• This medicinal product may be used for other indications. Consult your doctor.

    What should I tell my doctor BEFORE taking this drug?

    • If you are allergic to this drug, any of its ingredients, other drugs, foods or substances.Tell your doctor about your allergy and how it manifested itself.
    • With a calcium deficiency.
    • If you are using another drug that contains the same active ingredient.
    • If you are or may become pregnant. Do not take this drug if you are pregnant.
    • if you are breast-feeding or planning to breast-feed.

    This list of drugs and diseases that may be adversely associated with this drug is not exhaustive.

    Tell your doctor and pharmacist about all the medicines you take (both prescription and over-the-counter, natural products and vitamins) and your health problems. You need to make sure that this drug is safe for your medical conditions and in combination with other drugs you are already taking. Do not start or stop taking any medication or change the dosage without your doctor’s approval.

    What do I need to know or do while taking this drug?

    All forms of issue:

    • Tell all healthcare providers that you are taking this drug. These are doctors, nurses, pharmacists and dentists.
    • This drug may increase the risk of a broken leg. Consult your doctor.
    • There was an increased risk of bone fractures when this drug was stopped, skipped, or delayed.This also applies to the bones of the spine. The risk of more than 1 bone fracture in the spine is higher if you have ever had a spinal fracture. Discontinuation, skipping, or postponement of this drug is not permitted without first consulting your doctor.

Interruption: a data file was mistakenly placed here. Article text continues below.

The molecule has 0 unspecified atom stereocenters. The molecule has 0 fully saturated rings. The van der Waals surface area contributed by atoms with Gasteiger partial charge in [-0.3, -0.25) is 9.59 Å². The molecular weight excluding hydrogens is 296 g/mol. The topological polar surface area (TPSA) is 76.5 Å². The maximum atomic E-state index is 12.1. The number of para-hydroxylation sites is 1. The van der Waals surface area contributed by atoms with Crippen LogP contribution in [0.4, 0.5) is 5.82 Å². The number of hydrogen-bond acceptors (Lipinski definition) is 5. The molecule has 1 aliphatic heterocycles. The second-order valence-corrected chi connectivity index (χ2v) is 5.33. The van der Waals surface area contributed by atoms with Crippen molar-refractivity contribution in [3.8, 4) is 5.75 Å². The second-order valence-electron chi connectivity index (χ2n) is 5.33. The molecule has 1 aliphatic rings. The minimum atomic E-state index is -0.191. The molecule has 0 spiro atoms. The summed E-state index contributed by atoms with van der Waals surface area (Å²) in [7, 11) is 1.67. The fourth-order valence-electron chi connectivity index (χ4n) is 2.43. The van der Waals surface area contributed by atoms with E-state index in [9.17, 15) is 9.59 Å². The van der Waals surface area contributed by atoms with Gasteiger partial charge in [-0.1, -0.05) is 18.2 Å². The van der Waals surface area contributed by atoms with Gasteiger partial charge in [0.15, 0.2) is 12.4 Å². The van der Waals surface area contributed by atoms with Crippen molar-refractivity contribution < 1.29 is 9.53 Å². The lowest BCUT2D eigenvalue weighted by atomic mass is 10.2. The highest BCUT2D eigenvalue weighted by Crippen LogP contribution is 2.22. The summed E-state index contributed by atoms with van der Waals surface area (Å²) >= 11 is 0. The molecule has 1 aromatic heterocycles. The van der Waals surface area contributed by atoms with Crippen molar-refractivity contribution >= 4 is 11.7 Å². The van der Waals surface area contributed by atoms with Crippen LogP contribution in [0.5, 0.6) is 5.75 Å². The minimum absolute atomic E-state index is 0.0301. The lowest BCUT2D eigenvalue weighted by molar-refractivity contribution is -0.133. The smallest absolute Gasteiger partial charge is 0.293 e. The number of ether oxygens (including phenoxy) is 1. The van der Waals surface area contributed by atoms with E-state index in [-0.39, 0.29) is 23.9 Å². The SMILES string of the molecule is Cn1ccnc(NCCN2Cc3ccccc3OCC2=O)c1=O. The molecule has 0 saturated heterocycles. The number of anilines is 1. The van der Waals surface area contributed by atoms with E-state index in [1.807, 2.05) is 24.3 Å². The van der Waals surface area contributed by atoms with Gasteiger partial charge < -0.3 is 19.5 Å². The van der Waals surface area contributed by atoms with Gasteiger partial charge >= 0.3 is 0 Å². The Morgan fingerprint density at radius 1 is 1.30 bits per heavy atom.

• Get a bone density test as directed by your doctor. Consult your doctor.
    • Perform blood tests as directed by your healthcare practitioner. Please consult your doctor.
    • Take calcium and vitamin D as directed by your healthcare professional.
    • Get a dental checkup before taking this medicine.
    • Take good care of your teeth. See your dentist regularly.
    • Potential adverse effects of this drug on the fetus. Before you start taking this drug, you will have a pregnancy test to confirm that you are NOT pregnant.
    • If you are at risk of becoming pregnant, you must use birth control during treatment and for some time after your last dose of this drug.Ask your doctor how long to use contraception. If you become pregnant, contact your doctor immediately.

    Xgeva ® :

    • Very low blood calcium levels have happened with this drug. Sometimes these cases were fatal. If you have any questions, please consult your doctor.
    • Patients with ongoing bone growth or giant cell tumor of the bone have had an increase in calcium levels after stopping treatment with this drug.Call your doctor right away if you have signs of high calcium levels, such as weakness, confusion, feeling tired, headache, nausea or vomiting, constipation, or bone pain.

    Prolia :

    • Serious infections have happened with this drug. If you have an infection, if you are currently taking antibiotics or have recently taken them, or have multiple infections, consult your doctor.
    • Pancreatic problems (pancreatitis) have happened with this drug. At the same time, 1 death was recorded. If you have signs of pancreatitis, such as very severe abdominal pain, very severe back pain, or very severe nausea or vomiting, contact your doctor right away.